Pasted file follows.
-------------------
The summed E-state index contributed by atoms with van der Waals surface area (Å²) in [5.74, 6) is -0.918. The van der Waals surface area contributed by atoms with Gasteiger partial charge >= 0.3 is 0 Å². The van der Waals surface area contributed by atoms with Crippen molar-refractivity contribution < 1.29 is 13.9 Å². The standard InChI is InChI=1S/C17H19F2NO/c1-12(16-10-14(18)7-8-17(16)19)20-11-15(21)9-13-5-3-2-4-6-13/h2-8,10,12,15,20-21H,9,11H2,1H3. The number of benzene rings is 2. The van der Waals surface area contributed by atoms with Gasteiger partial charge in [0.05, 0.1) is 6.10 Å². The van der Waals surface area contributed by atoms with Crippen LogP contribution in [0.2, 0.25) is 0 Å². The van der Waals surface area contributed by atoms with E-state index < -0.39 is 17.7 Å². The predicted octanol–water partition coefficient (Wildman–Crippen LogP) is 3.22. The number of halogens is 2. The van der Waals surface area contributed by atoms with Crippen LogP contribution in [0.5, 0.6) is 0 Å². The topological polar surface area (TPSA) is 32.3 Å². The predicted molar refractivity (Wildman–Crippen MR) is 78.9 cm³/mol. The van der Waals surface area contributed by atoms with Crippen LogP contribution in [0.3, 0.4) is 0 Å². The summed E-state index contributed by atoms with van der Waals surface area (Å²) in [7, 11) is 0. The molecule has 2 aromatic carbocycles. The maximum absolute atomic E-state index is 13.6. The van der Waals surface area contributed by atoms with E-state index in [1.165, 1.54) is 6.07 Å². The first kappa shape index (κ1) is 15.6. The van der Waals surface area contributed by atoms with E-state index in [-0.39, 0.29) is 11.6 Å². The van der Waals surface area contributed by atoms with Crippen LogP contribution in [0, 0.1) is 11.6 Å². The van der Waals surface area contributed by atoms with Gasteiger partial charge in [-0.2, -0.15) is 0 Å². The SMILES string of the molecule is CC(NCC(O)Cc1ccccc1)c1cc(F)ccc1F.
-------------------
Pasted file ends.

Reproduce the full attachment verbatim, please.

The summed E-state index contributed by atoms with van der Waals surface area (Å²) in [5.74, 6) is -0.918. The van der Waals surface area contributed by atoms with Gasteiger partial charge >= 0.3 is 0 Å². The van der Waals surface area contributed by atoms with Crippen molar-refractivity contribution < 1.29 is 13.9 Å². The standard InChI is InChI=1S/C17H19F2NO/c1-12(16-10-14(18)7-8-17(16)19)20-11-15(21)9-13-5-3-2-4-6-13/h2-8,10,12,15,20-21H,9,11H2,1H3. The number of benzene rings is 2. The van der Waals surface area contributed by atoms with Gasteiger partial charge in [0.05, 0.1) is 6.10 Å². The van der Waals surface area contributed by atoms with Crippen LogP contribution in [0.2, 0.25) is 0 Å². The van der Waals surface area contributed by atoms with E-state index < -0.39 is 17.7 Å². The predicted octanol–water partition coefficient (Wildman–Crippen LogP) is 3.22. The number of halogens is 2. The van der Waals surface area contributed by atoms with Crippen LogP contribution in [0.5, 0.6) is 0 Å². The topological polar surface area (TPSA) is 32.3 Å². The predicted molar refractivity (Wildman–Crippen MR) is 78.9 cm³/mol. The van der Waals surface area contributed by atoms with Crippen LogP contribution in [0.3, 0.4) is 0 Å². The summed E-state index contributed by atoms with van der Waals surface area (Å²) in [7, 11) is 0. The molecule has 2 aromatic carbocycles. The maximum absolute atomic E-state index is 13.6. The van der Waals surface area contributed by atoms with E-state index in [1.165, 1.54) is 6.07 Å². The first kappa shape index (κ1) is 15.6. The van der Waals surface area contributed by atoms with E-state index in [-0.39, 0.29) is 11.6 Å². The van der Waals surface area contributed by atoms with Crippen LogP contribution in [0, 0.1) is 11.6 Å². The van der Waals surface area contributed by atoms with Gasteiger partial charge in [-0.2, -0.15) is 0 Å². The SMILES string of the molecule is CC(NCC(O)Cc1ccccc1)c1cc(F)ccc1F.